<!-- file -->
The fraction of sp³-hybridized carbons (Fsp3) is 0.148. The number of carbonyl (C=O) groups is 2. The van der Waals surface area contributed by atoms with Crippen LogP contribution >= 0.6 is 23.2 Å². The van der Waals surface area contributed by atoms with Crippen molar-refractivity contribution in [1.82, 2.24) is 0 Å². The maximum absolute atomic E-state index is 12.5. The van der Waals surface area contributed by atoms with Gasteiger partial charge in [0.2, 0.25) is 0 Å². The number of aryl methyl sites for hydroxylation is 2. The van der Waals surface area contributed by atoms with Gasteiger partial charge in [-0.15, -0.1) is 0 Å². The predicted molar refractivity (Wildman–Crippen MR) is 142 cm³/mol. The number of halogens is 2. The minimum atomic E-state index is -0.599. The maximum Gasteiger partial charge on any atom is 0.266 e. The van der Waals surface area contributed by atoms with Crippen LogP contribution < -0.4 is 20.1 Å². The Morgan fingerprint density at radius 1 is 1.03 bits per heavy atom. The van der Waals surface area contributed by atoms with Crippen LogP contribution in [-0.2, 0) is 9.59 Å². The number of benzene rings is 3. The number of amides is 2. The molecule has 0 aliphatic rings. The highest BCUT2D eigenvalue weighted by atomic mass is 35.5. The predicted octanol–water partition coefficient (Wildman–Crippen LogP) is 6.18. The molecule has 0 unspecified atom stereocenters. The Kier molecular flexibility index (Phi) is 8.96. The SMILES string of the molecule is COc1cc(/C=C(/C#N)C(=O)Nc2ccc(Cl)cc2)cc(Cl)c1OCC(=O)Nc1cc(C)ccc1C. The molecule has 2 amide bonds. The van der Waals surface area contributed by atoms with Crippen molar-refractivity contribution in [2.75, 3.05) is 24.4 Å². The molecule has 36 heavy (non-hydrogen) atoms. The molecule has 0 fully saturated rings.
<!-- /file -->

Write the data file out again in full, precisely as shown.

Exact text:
The fraction of sp³-hybridized carbons (Fsp3) is 0.148. The number of carbonyl (C=O) groups is 2. The van der Waals surface area contributed by atoms with Crippen LogP contribution >= 0.6 is 23.2 Å². The van der Waals surface area contributed by atoms with Crippen molar-refractivity contribution in [1.82, 2.24) is 0 Å². The maximum absolute atomic E-state index is 12.5. The van der Waals surface area contributed by atoms with Gasteiger partial charge in [0.2, 0.25) is 0 Å². The number of aryl methyl sites for hydroxylation is 2. The van der Waals surface area contributed by atoms with Gasteiger partial charge in [-0.15, -0.1) is 0 Å². The predicted molar refractivity (Wildman–Crippen MR) is 142 cm³/mol. The number of halogens is 2. The minimum atomic E-state index is -0.599. The maximum Gasteiger partial charge on any atom is 0.266 e. The van der Waals surface area contributed by atoms with Crippen LogP contribution < -0.4 is 20.1 Å². The Morgan fingerprint density at radius 1 is 1.03 bits per heavy atom. The van der Waals surface area contributed by atoms with Crippen LogP contribution in [-0.2, 0) is 9.59 Å². The number of benzene rings is 3. The number of amides is 2. The molecule has 0 aliphatic rings. The highest BCUT2D eigenvalue weighted by atomic mass is 35.5. The predicted octanol–water partition coefficient (Wildman–Crippen LogP) is 6.18. The molecule has 0 unspecified atom stereocenters. The Kier molecular flexibility index (Phi) is 8.96. The SMILES string of the molecule is COc1cc(/C=C(/C#N)C(=O)Nc2ccc(Cl)cc2)cc(Cl)c1OCC(=O)Nc1cc(C)ccc1C. The molecule has 2 amide bonds. The van der Waals surface area contributed by atoms with Crippen molar-refractivity contribution in [2.75, 3.05) is 24.4 Å². The molecule has 36 heavy (non-hydrogen) atoms. The molecule has 0 fully saturated rings.